Most homeowners have heard the term “building equity” and know it’s a positive thing. Some, however, may not know exactly what it means or how to do it.
The good news is there’s more than one way to build equity. Let’s look at some of the best ways to build equity in your home.
What Does Building Equity Mean?
Equity is the difference between how much you owe on your property and what you could sell it for. For example, if you owe $200,000 on your mortgage note, and your home would sell for $280,000, you have $80,000 in equity.
Equity builds when either the price that the property would sell for goes up, or the mortgage loan balance goes down.
Homeowners tap into their equity with a home equity line of credit (HELOC) to pay for things like college tuition, home renovations and other important investments. If you sell a home with lots of equity, you’ll receive the sum as cash to put into a new property, invest another way or spend.
Here are six of the most common ways homeowners can build equity in their homes.
Pay a Large Percentage Down
When a borrower gets a mortgage loan, the down payment size depends primarily on the type of loan they choose while shopping for a mortgage and what type they qualify for.
The bigger down payment a consumer can put down, the better it is in terms of building equity. That’s because a bigger down payment decreases the amount of the mortgage loan.
Homebuyers who can pay a significant percentage down start off with some equity in the homes right from the beginning.
Pay Extra on the Monthly Mortgage Payment
Adding an extra amount to every mortgage payment decreases the mortgage loan faster, which helps build equity. If your budget allows, even $20 extra a month can add to more equity over time.
Finance the Mortgage for a Shorter Time
Many borrowers opt for a 30-year mortgage loan. However, if you want to build equity fast, a shorter loan term can help you do it.
Shorter term mortgage loans require a larger monthly payment, which helps pay down the mortgage loan (and build equity in the property) faster.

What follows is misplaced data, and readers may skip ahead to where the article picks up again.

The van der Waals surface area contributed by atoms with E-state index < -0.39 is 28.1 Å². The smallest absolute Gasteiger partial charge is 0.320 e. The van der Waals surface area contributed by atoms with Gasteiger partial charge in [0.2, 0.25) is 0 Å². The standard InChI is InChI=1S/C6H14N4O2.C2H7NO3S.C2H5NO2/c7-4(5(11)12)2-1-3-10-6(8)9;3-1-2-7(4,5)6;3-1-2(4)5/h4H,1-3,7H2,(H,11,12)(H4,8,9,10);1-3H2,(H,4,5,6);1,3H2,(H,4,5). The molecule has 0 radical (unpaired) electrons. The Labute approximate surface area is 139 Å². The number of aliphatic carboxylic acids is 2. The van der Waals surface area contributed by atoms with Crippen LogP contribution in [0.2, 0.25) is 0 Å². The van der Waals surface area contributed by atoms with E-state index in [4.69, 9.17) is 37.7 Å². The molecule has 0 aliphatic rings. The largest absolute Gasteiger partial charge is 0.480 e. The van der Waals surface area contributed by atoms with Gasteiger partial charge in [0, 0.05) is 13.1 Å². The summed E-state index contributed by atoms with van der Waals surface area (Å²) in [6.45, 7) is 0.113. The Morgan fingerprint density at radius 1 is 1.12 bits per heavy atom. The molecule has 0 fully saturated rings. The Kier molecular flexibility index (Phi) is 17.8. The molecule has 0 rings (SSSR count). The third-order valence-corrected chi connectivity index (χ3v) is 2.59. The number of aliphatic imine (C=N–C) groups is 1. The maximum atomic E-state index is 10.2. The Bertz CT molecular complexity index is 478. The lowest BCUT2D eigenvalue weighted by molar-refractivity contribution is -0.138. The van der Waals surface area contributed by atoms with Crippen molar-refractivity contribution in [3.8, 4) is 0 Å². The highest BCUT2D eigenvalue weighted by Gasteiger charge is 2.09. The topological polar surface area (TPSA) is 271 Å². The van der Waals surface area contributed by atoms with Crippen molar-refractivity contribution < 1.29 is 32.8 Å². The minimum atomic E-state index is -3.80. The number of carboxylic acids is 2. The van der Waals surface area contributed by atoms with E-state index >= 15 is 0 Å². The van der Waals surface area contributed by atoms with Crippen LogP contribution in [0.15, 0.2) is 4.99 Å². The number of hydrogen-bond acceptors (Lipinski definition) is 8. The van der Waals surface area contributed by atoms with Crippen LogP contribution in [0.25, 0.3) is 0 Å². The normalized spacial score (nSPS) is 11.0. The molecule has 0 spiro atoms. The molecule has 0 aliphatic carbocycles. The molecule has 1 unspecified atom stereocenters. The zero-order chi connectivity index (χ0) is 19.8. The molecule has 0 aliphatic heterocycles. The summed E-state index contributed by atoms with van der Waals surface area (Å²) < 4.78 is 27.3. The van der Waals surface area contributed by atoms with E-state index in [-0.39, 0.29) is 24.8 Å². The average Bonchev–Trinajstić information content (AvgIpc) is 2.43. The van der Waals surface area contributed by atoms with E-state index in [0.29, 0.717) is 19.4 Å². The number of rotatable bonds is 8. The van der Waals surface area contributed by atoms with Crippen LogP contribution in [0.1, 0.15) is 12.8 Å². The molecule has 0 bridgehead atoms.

Tackle Updates and Renovations
Another common way to build equity is by increasing the property’s worth with upgrades. You may decide to add new flooring, kitchen cabinets or lighting. Or, you may decide to upgrade the appliances, add a privacy fence, paint the exterior, or install a new tub or shower. Larger renovations might include adding a garage, extra room or screened-in porch.
Keep in mind that every dollar that you put into your home renovations may not come back in equity, and all renovations aren’t created equal. For example, updated kitchens and bathrooms generally increase the value of the home more than adding an in-ground pool. And you’ll have a greater return on your investment if you are able to do the work yourself rather than paying a contractor or handyman.
Get Out From Under Private Mortgage Insurance (PMI)
When borrowers pay less than 20 percent down on a home, they must typically buy PMI. This is a type of insurance that pays the lender if the home ends up in foreclosure.
PMI is costly and adds a significant amount to your mortgage payment every month. However, once you have over 20 percent equity in your home, you can have PMI removed from your mortgage loan.
Once PMI is removed, it’s smart to add the money you paid for it to your monthly mortgage payment. This extra money will help you build equity faster.
Stay Put and Wait for Prices to Rise
This one isn’t fast, but it’s effective. The longer you can stay in a home, the better for building equity. Staying put puts two distinct equity-builders into play. First, every mortgage payment you make decreases your loan amount. Second, real estate prices almost always rise over time. So as the years and mortgage payments go by, your home is worth more, your loan amount shrinks — and your equity grows.
Understanding what building equity means and the ways to do it are the first steps toward making it happen for you. Focus on a couple of these tips, and you’ll consistently increase your home’s equity with every passing month.